Always keep a collar with tags on your dog!

The other night, just before we left to run some errands, I heard the dogs barking wildly in the backyard. Dog people can discern the subtleties of tone in their dog’s barks, and these were frantic, something-crazy-is-happening barks. We ran to the yard to see what the commotion was about. Turned out there was a large, sleek black lab running around, off leash, no collar.

Sweet girl we found wandering, collar-less.
Sweet girl we found wandering, collar-less.

My first thought was, Sigh, I don’t have time for this; we’re already late. And in a second, I remembered that horrible, horrible feeling I had when Pyrrha escaped from my parents’ house, and I had no idea where she was and thought I’d never see her again. Presumably, there was someone out there feeling that same way.

I ran inside, grabbed the first leash I could find, and Guion and I went to locate the dog. She had wandered a few yards over from ours, but we called to her with happy voices and she soon came running right up to us. (Color me amazed: I’m so used to these nervy shepherds who would never come to a stranger that I couldn’t believe she ran right to us.) I didn’t have time to find a collar, so I slipped the leash through the handle and made a slip-style lead for the lab. Meanwhile, Pyrrha and Eden are totally flipping out that we are on the other side of the fence with this new dog. We first thought she belonged to our neighbors behind us, because we knew they had a black lab… but when Guion entered the yard to inquire, another black lab (their lab) came running out to greet him. Dead end.

We asked several other neighbors if this dog was familiar to them, but no one had a clue. So we loaded her into the Jeep and took her to our local SPCA, which does a good job reuniting lost pets with their people. She rode happily and quietly in the back of the car, seemingly unruffled by the whole ordeal. We gave all the information we had about her at the SPCA, and the staff person told me she assumed this girl would be picked up in the morning. If not, they hold dogs for 7 days to give people a chance to find their pets, and if they’re not claimed by then, they go up for adoption.

I hope her people find her soon. She was a total sweetheart, a real gem of a dog. She had a sleek coat and seemed to be in good health, so I don’t imagine she’s a stray. The whole incident just reinforced my belief, though, that a dog should ALWAYS be wearing a collar with an ID tag with your current contact information on it. If we’d had that, this girl could have been reunited with her people that night. The SPCA scanned her, and she also was not microchipped.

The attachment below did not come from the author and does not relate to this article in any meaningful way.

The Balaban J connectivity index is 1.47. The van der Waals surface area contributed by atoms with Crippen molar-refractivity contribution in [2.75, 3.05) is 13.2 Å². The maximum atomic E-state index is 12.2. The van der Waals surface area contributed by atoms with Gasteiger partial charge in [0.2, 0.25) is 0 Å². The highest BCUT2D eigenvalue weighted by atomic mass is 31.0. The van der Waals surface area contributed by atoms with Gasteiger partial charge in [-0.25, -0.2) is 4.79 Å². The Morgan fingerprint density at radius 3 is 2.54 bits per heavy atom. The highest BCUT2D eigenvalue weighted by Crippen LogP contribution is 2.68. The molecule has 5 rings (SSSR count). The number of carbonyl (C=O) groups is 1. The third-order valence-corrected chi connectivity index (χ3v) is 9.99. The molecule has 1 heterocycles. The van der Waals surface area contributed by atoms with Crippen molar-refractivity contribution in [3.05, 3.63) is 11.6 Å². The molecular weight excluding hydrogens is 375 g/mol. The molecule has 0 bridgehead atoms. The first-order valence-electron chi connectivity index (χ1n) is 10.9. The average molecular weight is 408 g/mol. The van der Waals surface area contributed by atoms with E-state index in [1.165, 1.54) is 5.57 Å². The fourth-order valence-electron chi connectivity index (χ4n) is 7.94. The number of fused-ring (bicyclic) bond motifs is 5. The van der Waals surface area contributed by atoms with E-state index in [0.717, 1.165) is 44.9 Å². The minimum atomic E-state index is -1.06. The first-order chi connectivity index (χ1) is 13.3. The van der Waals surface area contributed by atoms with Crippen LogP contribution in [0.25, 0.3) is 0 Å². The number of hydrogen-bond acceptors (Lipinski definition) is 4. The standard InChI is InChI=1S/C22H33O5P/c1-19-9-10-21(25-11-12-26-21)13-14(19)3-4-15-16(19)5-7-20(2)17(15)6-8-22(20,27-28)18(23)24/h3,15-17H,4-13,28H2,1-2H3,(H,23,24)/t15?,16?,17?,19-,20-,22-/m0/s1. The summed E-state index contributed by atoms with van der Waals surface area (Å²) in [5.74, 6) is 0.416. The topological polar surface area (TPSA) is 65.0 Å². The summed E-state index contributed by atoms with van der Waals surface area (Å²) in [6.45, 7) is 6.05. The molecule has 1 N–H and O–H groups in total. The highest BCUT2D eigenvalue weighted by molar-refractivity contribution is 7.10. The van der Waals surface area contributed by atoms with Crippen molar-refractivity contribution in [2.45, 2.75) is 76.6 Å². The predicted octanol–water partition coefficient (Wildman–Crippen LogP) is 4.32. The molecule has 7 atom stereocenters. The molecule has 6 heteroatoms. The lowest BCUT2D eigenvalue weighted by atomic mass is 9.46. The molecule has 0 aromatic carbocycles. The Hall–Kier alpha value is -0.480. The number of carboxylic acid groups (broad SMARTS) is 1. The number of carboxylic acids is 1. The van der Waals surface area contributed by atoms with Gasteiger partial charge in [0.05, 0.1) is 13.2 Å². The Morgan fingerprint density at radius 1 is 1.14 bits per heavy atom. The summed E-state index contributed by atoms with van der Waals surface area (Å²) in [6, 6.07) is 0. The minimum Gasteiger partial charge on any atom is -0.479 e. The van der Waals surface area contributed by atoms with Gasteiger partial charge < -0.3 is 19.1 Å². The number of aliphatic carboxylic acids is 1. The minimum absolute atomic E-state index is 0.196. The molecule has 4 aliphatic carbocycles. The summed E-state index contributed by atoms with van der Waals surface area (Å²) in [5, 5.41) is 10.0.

Wear your collar with tags at all times, pups! Even when you’re in the house without a human. Even if you’re just in the backyard. You never know what could happen.

Custom Dog Tag  - Unique Pet ID Tag - Handstamped Nu Gold Dog Tag - Have Your People Call My People
Love this ID tag! From Etsy store CritterBling, $12.

Do your dogs wear collars with tags? Do you have ID tags that you particularly like that you’d recommend?

Pup links!

Black labs go with everything. Click for source.

Dog-related links from around the Web this past week:

Are All Dogs Monsters? Kristine sagely reminds us that all dogs can bite and we should never take that fact for granted. (Rescued Insanity)

Preventing Dog Bites. Patricia McConnell throws in her two cents about how to prevent dog bites. Reading body language is key! (The Other End of the Leash)

Dog’s First Camping Trip. This post caught my eye, because we’ve discussed taking Pyrrha camping with us in the coming months. Anyone go camping with their dog? Any tips we should know about beforehand? (Go Pet Friendly)

How to Teach Children to Get Along with Dogs from an Early Age. A very thorough and thoughtful article on training your kids to treat dogs with gentleness and respect. (Whole Dog Journal)

Elderly Dogs and Babies: A Primer. This is a funny (and sad?) piece on what a baby does to your elderly dog, by one of my favorite online writers, Nicole Cliffe. (The Hairpin)

Seven Steps to Off-Leash Reliability. Ian Dunbar’s progression of training elements that lead you to having a dog who is trustworthy off lead. (Some Thoughts about Dogs)

Dogs Make Weddings Look Good. This is too cute: Jenny trained a pair of French bulldogs to participate in their humans’ wedding. Adorable. (Of Pit Bulls & Patience)

Emmanuelle Walker. Fun, mod illustrations of dogs riding in cars. (Gems)

New dog shopping list

Lab in a built-in dog bed. Click for source.

My serious type-A self has, of course, already made a detailed shopping list and budget for our future dog. Here’s my preliminary list. What do think? What’s missing?


  • Martingale collar.
  • 6′ leash.
  • ID tag.
  • Clean-up bag dispenser for leash.


  • Crate.
  • Bed.
  • Nature’s Miracle carpet cleaner.
  • Old towels.


  • High-quality, grain-free kibble/whatever the dog was eating previously to ease the transition.
  • Stainless steel bowls in a raised feeder.
  • Healthy treats.
  • Furminator.
  • Nail clippers.
  • Shampoo.
  • Toothbrush and toothpaste.


  • Car harness or other form of restraint.


  • Standard Kong, or assorted chew toys.
  • Rope toy.
  • Tennis balls.

Now, to figure out how to budget for this!